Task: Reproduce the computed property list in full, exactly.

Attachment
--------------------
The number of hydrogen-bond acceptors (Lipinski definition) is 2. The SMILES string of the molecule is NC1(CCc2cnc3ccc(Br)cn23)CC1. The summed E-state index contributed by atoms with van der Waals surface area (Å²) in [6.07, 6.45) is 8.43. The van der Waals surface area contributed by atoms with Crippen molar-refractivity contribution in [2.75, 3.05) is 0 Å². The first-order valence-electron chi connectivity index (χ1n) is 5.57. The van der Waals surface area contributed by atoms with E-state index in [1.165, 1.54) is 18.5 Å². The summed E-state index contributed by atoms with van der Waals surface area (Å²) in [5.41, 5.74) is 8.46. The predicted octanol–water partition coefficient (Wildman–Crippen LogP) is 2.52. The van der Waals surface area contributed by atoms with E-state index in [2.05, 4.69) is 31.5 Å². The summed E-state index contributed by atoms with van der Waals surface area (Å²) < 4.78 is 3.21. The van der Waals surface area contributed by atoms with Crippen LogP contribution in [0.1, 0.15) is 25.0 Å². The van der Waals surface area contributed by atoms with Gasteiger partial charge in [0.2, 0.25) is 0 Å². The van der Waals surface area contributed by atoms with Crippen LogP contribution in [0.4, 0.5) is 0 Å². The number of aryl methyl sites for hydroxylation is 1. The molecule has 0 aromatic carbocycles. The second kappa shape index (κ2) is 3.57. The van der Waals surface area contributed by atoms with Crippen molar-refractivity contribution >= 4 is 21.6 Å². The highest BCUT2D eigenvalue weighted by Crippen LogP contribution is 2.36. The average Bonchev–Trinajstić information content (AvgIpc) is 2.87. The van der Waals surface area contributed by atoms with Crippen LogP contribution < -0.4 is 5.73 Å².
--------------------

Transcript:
The number of hydrogen-bond acceptors (Lipinski definition) is 2. The SMILES string of the molecule is NC1(CCc2cnc3ccc(Br)cn23)CC1. The summed E-state index contributed by atoms with van der Waals surface area (Å²) in [6.07, 6.45) is 8.43. The van der Waals surface area contributed by atoms with Crippen molar-refractivity contribution in [2.75, 3.05) is 0 Å². The first-order valence-electron chi connectivity index (χ1n) is 5.57. The van der Waals surface area contributed by atoms with E-state index in [1.165, 1.54) is 18.5 Å². The summed E-state index contributed by atoms with van der Waals surface area (Å²) in [5.41, 5.74) is 8.46. The predicted octanol–water partition coefficient (Wildman–Crippen LogP) is 2.52. The van der Waals surface area contributed by atoms with E-state index in [2.05, 4.69) is 31.5 Å². The summed E-state index contributed by atoms with van der Waals surface area (Å²) < 4.78 is 3.21. The van der Waals surface area contributed by atoms with Crippen LogP contribution in [0.1, 0.15) is 25.0 Å². The van der Waals surface area contributed by atoms with Gasteiger partial charge in [0.2, 0.25) is 0 Å². The van der Waals surface area contributed by atoms with Crippen LogP contribution in [0.4, 0.5) is 0 Å². The number of aryl methyl sites for hydroxylation is 1. The molecule has 0 aromatic carbocycles. The second kappa shape index (κ2) is 3.57. The van der Waals surface area contributed by atoms with Crippen molar-refractivity contribution >= 4 is 21.6 Å². The highest BCUT2D eigenvalue weighted by Crippen LogP contribution is 2.36. The average Bonchev–Trinajstić information content (AvgIpc) is 2.87. The van der Waals surface area contributed by atoms with Crippen LogP contribution < -0.4 is 5.73 Å².